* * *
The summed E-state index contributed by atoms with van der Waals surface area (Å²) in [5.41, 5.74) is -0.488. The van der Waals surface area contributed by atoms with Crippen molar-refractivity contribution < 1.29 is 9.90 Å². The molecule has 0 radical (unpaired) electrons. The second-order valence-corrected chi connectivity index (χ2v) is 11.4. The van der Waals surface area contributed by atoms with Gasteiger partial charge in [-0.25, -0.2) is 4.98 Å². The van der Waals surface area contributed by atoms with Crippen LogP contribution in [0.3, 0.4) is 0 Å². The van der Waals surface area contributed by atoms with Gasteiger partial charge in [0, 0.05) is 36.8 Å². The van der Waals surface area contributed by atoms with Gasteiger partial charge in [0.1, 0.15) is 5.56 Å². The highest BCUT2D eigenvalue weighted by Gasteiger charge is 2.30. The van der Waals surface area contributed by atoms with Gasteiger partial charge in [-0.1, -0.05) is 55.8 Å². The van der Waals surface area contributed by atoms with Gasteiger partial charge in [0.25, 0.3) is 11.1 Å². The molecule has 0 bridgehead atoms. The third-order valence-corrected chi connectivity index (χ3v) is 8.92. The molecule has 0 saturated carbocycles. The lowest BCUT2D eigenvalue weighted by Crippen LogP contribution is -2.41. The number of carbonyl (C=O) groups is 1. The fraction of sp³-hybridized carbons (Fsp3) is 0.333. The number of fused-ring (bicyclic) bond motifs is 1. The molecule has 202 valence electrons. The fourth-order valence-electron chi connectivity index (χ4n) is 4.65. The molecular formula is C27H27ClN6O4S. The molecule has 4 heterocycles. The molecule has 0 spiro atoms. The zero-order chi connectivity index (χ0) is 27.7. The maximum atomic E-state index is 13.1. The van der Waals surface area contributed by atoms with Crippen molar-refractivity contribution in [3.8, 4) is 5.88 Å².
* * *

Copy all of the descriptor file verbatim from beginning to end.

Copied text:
The summed E-state index contributed by atoms with van der Waals surface area (Å²) in [5.41, 5.74) is -0.488. The van der Waals surface area contributed by atoms with Crippen molar-refractivity contribution < 1.29 is 9.90 Å². The molecule has 0 radical (unpaired) electrons. The second-order valence-corrected chi connectivity index (χ2v) is 11.4. The van der Waals surface area contributed by atoms with Gasteiger partial charge in [-0.25, -0.2) is 4.98 Å². The van der Waals surface area contributed by atoms with Crippen LogP contribution in [0.3, 0.4) is 0 Å². The van der Waals surface area contributed by atoms with Gasteiger partial charge in [0, 0.05) is 36.8 Å². The van der Waals surface area contributed by atoms with Gasteiger partial charge in [0.1, 0.15) is 5.56 Å². The highest BCUT2D eigenvalue weighted by Gasteiger charge is 2.30. The van der Waals surface area contributed by atoms with Gasteiger partial charge in [-0.1, -0.05) is 55.8 Å². The van der Waals surface area contributed by atoms with Gasteiger partial charge in [0.25, 0.3) is 11.1 Å². The molecule has 0 bridgehead atoms. The third-order valence-corrected chi connectivity index (χ3v) is 8.92. The molecule has 0 saturated carbocycles. The lowest BCUT2D eigenvalue weighted by Crippen LogP contribution is -2.41. The number of carbonyl (C=O) groups is 1. The fraction of sp³-hybridized carbons (Fsp3) is 0.333. The number of fused-ring (bicyclic) bond motifs is 1. The molecule has 202 valence electrons. The fourth-order valence-electron chi connectivity index (χ4n) is 4.65. The molecular formula is C27H27ClN6O4S. The molecule has 4 heterocycles. The molecule has 0 spiro atoms. The zero-order chi connectivity index (χ0) is 27.7. The maximum atomic E-state index is 13.1. The van der Waals surface area contributed by atoms with Crippen molar-refractivity contribution in [3.8, 4) is 5.88 Å².